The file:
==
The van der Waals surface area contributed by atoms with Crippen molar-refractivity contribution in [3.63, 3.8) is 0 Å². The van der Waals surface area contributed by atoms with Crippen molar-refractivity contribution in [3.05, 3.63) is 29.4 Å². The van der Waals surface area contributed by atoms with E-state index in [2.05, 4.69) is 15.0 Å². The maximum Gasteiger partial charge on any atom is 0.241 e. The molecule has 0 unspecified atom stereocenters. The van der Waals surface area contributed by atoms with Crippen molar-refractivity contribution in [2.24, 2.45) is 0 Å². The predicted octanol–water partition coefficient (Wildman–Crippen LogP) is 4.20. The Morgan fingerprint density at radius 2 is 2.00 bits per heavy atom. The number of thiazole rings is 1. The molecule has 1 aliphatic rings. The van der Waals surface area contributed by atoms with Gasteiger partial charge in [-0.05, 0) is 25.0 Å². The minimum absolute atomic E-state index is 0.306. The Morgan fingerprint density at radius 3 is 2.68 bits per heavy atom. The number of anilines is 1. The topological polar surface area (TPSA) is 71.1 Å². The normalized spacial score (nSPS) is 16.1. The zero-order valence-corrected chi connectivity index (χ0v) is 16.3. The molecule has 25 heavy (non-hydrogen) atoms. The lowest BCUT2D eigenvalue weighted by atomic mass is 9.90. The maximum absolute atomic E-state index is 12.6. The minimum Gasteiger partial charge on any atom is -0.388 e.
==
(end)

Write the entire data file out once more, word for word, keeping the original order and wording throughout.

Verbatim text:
The van der Waals surface area contributed by atoms with Crippen molar-refractivity contribution in [3.63, 3.8) is 0 Å². The van der Waals surface area contributed by atoms with Crippen molar-refractivity contribution in [3.05, 3.63) is 29.4 Å². The van der Waals surface area contributed by atoms with E-state index in [2.05, 4.69) is 15.0 Å². The maximum Gasteiger partial charge on any atom is 0.241 e. The molecule has 0 unspecified atom stereocenters. The van der Waals surface area contributed by atoms with Crippen molar-refractivity contribution in [2.24, 2.45) is 0 Å². The predicted octanol–water partition coefficient (Wildman–Crippen LogP) is 4.20. The Morgan fingerprint density at radius 2 is 2.00 bits per heavy atom. The number of thiazole rings is 1. The molecule has 1 aliphatic rings. The van der Waals surface area contributed by atoms with Gasteiger partial charge in [-0.05, 0) is 25.0 Å². The minimum absolute atomic E-state index is 0.306. The Morgan fingerprint density at radius 3 is 2.68 bits per heavy atom. The number of anilines is 1. The topological polar surface area (TPSA) is 71.1 Å². The normalized spacial score (nSPS) is 16.1. The zero-order valence-corrected chi connectivity index (χ0v) is 16.3. The molecule has 25 heavy (non-hydrogen) atoms. The lowest BCUT2D eigenvalue weighted by atomic mass is 9.90. The maximum absolute atomic E-state index is 12.6. The minimum Gasteiger partial charge on any atom is -0.388 e.